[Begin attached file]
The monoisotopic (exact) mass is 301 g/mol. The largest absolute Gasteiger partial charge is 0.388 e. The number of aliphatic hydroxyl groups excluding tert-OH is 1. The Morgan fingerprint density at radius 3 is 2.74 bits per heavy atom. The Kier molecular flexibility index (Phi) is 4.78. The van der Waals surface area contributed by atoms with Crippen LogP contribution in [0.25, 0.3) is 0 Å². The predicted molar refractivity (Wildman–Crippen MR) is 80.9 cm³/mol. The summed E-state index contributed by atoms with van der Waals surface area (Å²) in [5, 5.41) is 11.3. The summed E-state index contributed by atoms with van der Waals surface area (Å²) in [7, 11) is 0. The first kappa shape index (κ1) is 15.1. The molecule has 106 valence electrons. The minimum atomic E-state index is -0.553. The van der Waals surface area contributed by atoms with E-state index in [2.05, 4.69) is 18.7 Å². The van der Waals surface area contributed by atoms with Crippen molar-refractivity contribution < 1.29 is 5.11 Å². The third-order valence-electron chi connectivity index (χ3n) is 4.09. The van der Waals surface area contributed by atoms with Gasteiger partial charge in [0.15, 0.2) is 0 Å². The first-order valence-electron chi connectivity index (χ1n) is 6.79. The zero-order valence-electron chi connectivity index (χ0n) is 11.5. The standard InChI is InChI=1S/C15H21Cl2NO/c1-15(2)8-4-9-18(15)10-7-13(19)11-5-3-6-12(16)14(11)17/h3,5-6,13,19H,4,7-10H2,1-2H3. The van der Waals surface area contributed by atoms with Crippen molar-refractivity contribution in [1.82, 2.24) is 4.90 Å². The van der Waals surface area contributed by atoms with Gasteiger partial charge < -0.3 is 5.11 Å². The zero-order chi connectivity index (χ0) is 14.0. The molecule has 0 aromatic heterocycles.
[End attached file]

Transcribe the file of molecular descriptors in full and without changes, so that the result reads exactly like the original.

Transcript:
The monoisotopic (exact) mass is 301 g/mol. The largest absolute Gasteiger partial charge is 0.388 e. The number of aliphatic hydroxyl groups excluding tert-OH is 1. The Morgan fingerprint density at radius 3 is 2.74 bits per heavy atom. The Kier molecular flexibility index (Phi) is 4.78. The van der Waals surface area contributed by atoms with Crippen LogP contribution in [0.25, 0.3) is 0 Å². The predicted molar refractivity (Wildman–Crippen MR) is 80.9 cm³/mol. The summed E-state index contributed by atoms with van der Waals surface area (Å²) in [5, 5.41) is 11.3. The summed E-state index contributed by atoms with van der Waals surface area (Å²) in [7, 11) is 0. The first kappa shape index (κ1) is 15.1. The molecule has 106 valence electrons. The minimum atomic E-state index is -0.553. The van der Waals surface area contributed by atoms with E-state index in [2.05, 4.69) is 18.7 Å². The van der Waals surface area contributed by atoms with Crippen molar-refractivity contribution < 1.29 is 5.11 Å². The third-order valence-electron chi connectivity index (χ3n) is 4.09. The van der Waals surface area contributed by atoms with Gasteiger partial charge in [0.15, 0.2) is 0 Å². The first-order valence-electron chi connectivity index (χ1n) is 6.79. The zero-order valence-electron chi connectivity index (χ0n) is 11.5. The standard InChI is InChI=1S/C15H21Cl2NO/c1-15(2)8-4-9-18(15)10-7-13(19)11-5-3-6-12(16)14(11)17/h3,5-6,13,19H,4,7-10H2,1-2H3. The van der Waals surface area contributed by atoms with Crippen molar-refractivity contribution in [1.82, 2.24) is 4.90 Å². The van der Waals surface area contributed by atoms with Gasteiger partial charge < -0.3 is 5.11 Å². The zero-order chi connectivity index (χ0) is 14.0. The molecule has 0 aromatic heterocycles.